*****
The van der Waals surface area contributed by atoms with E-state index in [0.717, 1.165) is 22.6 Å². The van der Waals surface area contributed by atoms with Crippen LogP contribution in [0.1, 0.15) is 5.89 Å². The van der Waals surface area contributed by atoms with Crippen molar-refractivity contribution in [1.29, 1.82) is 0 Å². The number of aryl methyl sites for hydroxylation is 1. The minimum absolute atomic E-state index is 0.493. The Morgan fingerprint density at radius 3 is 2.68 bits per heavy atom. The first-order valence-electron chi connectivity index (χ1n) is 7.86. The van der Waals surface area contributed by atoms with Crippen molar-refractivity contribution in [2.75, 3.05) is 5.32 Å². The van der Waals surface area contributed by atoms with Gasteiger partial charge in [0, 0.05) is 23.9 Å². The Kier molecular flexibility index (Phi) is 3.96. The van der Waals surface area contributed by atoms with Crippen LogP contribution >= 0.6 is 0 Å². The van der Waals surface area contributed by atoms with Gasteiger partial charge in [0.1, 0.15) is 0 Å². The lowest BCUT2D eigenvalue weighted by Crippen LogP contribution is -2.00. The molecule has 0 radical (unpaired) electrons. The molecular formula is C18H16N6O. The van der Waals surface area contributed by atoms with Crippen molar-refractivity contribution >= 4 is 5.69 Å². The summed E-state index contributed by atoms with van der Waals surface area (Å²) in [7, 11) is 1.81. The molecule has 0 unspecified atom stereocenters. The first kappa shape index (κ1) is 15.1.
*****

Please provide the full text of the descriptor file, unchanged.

The van der Waals surface area contributed by atoms with E-state index in [0.717, 1.165) is 22.6 Å². The van der Waals surface area contributed by atoms with Crippen LogP contribution in [0.1, 0.15) is 5.89 Å². The van der Waals surface area contributed by atoms with Crippen molar-refractivity contribution in [1.29, 1.82) is 0 Å². The number of aryl methyl sites for hydroxylation is 1. The minimum absolute atomic E-state index is 0.493. The Morgan fingerprint density at radius 3 is 2.68 bits per heavy atom. The first-order valence-electron chi connectivity index (χ1n) is 7.86. The van der Waals surface area contributed by atoms with Crippen molar-refractivity contribution in [2.75, 3.05) is 5.32 Å². The van der Waals surface area contributed by atoms with Gasteiger partial charge in [0, 0.05) is 23.9 Å². The Kier molecular flexibility index (Phi) is 3.96. The van der Waals surface area contributed by atoms with Crippen LogP contribution >= 0.6 is 0 Å². The van der Waals surface area contributed by atoms with Gasteiger partial charge in [0.1, 0.15) is 0 Å². The lowest BCUT2D eigenvalue weighted by Crippen LogP contribution is -2.00. The molecule has 0 radical (unpaired) electrons. The molecular formula is C18H16N6O. The van der Waals surface area contributed by atoms with Crippen molar-refractivity contribution >= 4 is 5.69 Å². The summed E-state index contributed by atoms with van der Waals surface area (Å²) in [7, 11) is 1.81. The molecule has 0 unspecified atom stereocenters. The first kappa shape index (κ1) is 15.1.